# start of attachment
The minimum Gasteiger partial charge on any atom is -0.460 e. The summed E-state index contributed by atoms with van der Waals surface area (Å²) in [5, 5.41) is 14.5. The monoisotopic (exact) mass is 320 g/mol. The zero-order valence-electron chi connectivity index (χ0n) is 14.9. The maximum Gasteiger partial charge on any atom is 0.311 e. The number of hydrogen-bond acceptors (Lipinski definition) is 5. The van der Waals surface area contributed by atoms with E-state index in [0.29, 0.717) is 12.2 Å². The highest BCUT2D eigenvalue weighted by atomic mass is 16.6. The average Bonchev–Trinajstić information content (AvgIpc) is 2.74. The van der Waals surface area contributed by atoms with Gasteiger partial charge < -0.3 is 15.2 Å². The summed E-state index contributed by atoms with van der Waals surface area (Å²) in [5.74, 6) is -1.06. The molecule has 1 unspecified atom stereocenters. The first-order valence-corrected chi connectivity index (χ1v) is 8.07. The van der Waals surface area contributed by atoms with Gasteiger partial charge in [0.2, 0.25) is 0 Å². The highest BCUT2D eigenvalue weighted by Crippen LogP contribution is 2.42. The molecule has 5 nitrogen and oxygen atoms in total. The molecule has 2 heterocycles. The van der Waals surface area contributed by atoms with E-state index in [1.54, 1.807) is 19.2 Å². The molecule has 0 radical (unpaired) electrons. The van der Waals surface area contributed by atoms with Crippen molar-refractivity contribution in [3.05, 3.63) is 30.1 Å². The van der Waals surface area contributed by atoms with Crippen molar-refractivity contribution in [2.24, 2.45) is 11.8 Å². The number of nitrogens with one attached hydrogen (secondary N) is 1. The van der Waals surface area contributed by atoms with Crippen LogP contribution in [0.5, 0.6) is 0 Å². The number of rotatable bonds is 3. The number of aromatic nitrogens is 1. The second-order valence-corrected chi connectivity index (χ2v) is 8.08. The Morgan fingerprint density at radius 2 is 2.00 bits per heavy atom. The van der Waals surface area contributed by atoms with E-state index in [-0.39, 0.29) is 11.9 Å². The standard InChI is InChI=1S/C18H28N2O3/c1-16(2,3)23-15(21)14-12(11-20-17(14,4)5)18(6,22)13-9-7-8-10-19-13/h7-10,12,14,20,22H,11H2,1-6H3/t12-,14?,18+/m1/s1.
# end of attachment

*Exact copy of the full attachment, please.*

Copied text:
The minimum Gasteiger partial charge on any atom is -0.460 e. The summed E-state index contributed by atoms with van der Waals surface area (Å²) in [5, 5.41) is 14.5. The monoisotopic (exact) mass is 320 g/mol. The zero-order valence-electron chi connectivity index (χ0n) is 14.9. The maximum Gasteiger partial charge on any atom is 0.311 e. The number of hydrogen-bond acceptors (Lipinski definition) is 5. The van der Waals surface area contributed by atoms with E-state index in [0.29, 0.717) is 12.2 Å². The highest BCUT2D eigenvalue weighted by atomic mass is 16.6. The average Bonchev–Trinajstić information content (AvgIpc) is 2.74. The van der Waals surface area contributed by atoms with Gasteiger partial charge < -0.3 is 15.2 Å². The summed E-state index contributed by atoms with van der Waals surface area (Å²) in [5.74, 6) is -1.06. The molecule has 1 unspecified atom stereocenters. The first-order valence-corrected chi connectivity index (χ1v) is 8.07. The van der Waals surface area contributed by atoms with Gasteiger partial charge in [0.2, 0.25) is 0 Å². The highest BCUT2D eigenvalue weighted by Crippen LogP contribution is 2.42. The molecule has 5 nitrogen and oxygen atoms in total. The molecule has 2 heterocycles. The van der Waals surface area contributed by atoms with E-state index in [1.54, 1.807) is 19.2 Å². The molecule has 0 radical (unpaired) electrons. The van der Waals surface area contributed by atoms with Crippen molar-refractivity contribution in [3.05, 3.63) is 30.1 Å². The van der Waals surface area contributed by atoms with Crippen molar-refractivity contribution in [2.24, 2.45) is 11.8 Å². The number of nitrogens with one attached hydrogen (secondary N) is 1. The van der Waals surface area contributed by atoms with Crippen LogP contribution in [0.5, 0.6) is 0 Å². The number of rotatable bonds is 3. The number of aromatic nitrogens is 1. The second-order valence-corrected chi connectivity index (χ2v) is 8.08. The Morgan fingerprint density at radius 2 is 2.00 bits per heavy atom. The van der Waals surface area contributed by atoms with E-state index in [-0.39, 0.29) is 11.9 Å². The standard InChI is InChI=1S/C18H28N2O3/c1-16(2,3)23-15(21)14-12(11-20-17(14,4)5)18(6,22)13-9-7-8-10-19-13/h7-10,12,14,20,22H,11H2,1-6H3/t12-,14?,18+/m1/s1.